In addition to building structures that are environmentally-friendly, for true sustainability these structures must also be economically responsible for future generations. Hot-dip galvanized steel can provide economic savings both initially and throughout the life of a project, freeing up money for new construction rather than costly maintenance.
There has long been a perception in the specifying community that hot-dip galvanized steel is cost prohibitive on an initial basis. However, due to regular process improvements, galvanized steel is not only competitive but often less expensive than other corrosion protection systems initially. Furthermore, because of quick turnaround and erection, utilizing hot-dip galvanized steel often provides wider-ranging cost savings during construction.
Maintenance-free longevity also delivers economic value when life-cycle costs are being analyzed. Often the initial cost of hot-dip galvanized steel is the final cost which can be amortized over the entire life of the project. The low economic impact makes hot-dip galvanizing sustainable for future generations.
Cost Case Study
Using the galvanizing cost data obtained through a 2021 survey of North American hot-dip galvanizers and paint cost data taken from a paper produced in 2021 by KTA-Tator (consulting firm specializing in protective coatings, specifically paint) the AGA developed an online tool called the Life-Cycle Cost Calculator. This is an example using the online calculator, which follows the calculation in ASTM A1068, to conduct a quantitative analysis comparing hot-dip galvanizing to four paint systems, as well as a duplex system and metallizing with defined maintenance schedules, in one of the ASTM classified environments.
For this case study, we are analyzing:
- Typical mix of steel shapes/sizes
- 50,000 square foot short-span bridge
- 70-year design life
- Moderately Industrial (C3) Environment
Initial costs take into account the material (paint, metallizing, etc.), as well as the number of coats. Additionally, it examines the cleaning method, where the application will be done, and labor accordingly. All painted systems in this example were cleaned to an SP-10 Automated surface prep, the duplex was to SP-16 (same as ASTM D6386) and the Metallizing example to the standard near white metal required. Galvanizing is an all-inclusive price, as the way the galvanizer quotes the material includes the surface preparation, material and labor costs.
As mentioned before, it is not recommended to analyze only the initial cost for a corrosion protection system. However, if it is the only analysis, galvanizing is still a solid choice, as it is often initially less expensive or very cost competitive with other coating systems. Keep in mind these costs are all coming from the manufacturer (paint manufacturer and/or galvanizer) and do not take into account fabricator markup which may be assigned at varying rates dependent on the material (i.e. galvanizing may be marked up more if the fabricator has his own paint facility).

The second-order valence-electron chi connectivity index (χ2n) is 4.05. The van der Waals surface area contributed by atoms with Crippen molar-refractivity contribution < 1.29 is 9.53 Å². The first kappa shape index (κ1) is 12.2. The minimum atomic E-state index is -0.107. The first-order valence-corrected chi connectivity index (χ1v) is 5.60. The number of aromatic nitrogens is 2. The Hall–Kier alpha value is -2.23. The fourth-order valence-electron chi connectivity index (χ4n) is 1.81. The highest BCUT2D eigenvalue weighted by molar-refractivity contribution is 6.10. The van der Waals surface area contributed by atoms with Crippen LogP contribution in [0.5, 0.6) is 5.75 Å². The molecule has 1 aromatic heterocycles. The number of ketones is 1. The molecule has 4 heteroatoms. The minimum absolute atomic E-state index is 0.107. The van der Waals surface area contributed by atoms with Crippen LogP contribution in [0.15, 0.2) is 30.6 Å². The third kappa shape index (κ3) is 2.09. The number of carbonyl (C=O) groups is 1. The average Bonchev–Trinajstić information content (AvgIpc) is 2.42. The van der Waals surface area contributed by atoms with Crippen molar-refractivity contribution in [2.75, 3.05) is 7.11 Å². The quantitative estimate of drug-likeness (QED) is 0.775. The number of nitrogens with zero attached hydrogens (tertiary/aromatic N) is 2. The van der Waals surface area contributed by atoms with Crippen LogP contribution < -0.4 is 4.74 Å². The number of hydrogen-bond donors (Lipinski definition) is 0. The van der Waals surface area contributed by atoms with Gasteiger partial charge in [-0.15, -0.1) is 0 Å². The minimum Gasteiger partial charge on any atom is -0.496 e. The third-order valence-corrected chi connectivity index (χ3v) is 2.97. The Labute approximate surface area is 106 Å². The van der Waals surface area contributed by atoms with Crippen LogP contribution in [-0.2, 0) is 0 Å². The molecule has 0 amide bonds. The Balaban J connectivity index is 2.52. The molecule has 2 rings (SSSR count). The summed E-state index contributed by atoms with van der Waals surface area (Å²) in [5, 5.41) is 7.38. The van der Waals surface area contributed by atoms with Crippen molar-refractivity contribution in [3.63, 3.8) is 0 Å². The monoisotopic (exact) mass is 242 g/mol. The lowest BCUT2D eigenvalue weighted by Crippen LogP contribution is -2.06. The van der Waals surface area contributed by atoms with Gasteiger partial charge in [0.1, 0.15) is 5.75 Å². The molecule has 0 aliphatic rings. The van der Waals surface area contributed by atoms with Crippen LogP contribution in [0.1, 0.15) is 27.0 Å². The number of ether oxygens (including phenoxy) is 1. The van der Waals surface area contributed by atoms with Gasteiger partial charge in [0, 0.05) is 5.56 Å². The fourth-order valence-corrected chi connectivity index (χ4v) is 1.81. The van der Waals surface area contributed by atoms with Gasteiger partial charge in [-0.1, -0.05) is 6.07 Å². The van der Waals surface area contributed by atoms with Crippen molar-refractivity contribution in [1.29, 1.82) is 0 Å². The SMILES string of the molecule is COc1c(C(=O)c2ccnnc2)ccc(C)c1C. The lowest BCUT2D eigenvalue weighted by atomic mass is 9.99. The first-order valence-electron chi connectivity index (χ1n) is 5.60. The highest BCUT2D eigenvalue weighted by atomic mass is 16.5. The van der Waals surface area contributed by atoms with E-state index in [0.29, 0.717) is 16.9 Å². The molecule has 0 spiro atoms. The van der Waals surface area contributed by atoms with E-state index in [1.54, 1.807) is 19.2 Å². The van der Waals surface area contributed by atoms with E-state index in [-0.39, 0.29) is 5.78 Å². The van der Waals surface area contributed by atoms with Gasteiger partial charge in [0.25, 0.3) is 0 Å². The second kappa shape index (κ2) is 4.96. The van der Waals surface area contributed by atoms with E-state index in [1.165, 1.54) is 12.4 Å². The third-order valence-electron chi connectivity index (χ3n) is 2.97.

Comparing the life-cycle costs of a galvanizing system to the five other systems as well as a duplex system (galvanized + painted), a practical maintenance cycle was used over the prescribed lifetime of the project. A 70-year lifetime for this analysis was selected as a realistic timeframe before modification. This is opposed to an ideal maintenance cycle, which would be even more costly for all of the other systems which require maintenance. When analyzing life-cycle costs, you must also account for the time value of money using Net Future Value (NFV) and Net Present Value (NPV) calculations.
For this example, we used:
- 3% inflation
- 2% interest
When life-cycle costs are considered, hot-dip galvanizing is the most economical system for corrosion protection. In fact, this analysis does not even include the hidden (or indirect) costs associated with touch-up, maintenance, and full repainting required for paint systems. If deviations from the practical maintenance schedule occur, life-cycle costs could be significantly higher than indicated.
After 70-years of life, the life-cycle cost of the galvanizing equals the initial cost as no maintenance is required in this environment. Also, when comparing the costs of galvanizing to other systems, the cost savings is significant. The second best option over the life of the project in this example is actually the duplex system of paint over galvanizing because as mentioned before, the galvanized primer allows less maintenance cycles to the painted system than the same system (with IOZ primer) on bare steel.
Also, of note, often the least expensive systems initially (Epoxy/Polyurethane, Epoxy/Epoxy) are the most expensive in life-cycle cost (because they require more maintenance). Even though the metallizing system requires less maintenance, the cost to metallize (and touch up with metallizing in the field) is much higher than it is to use paint in the field.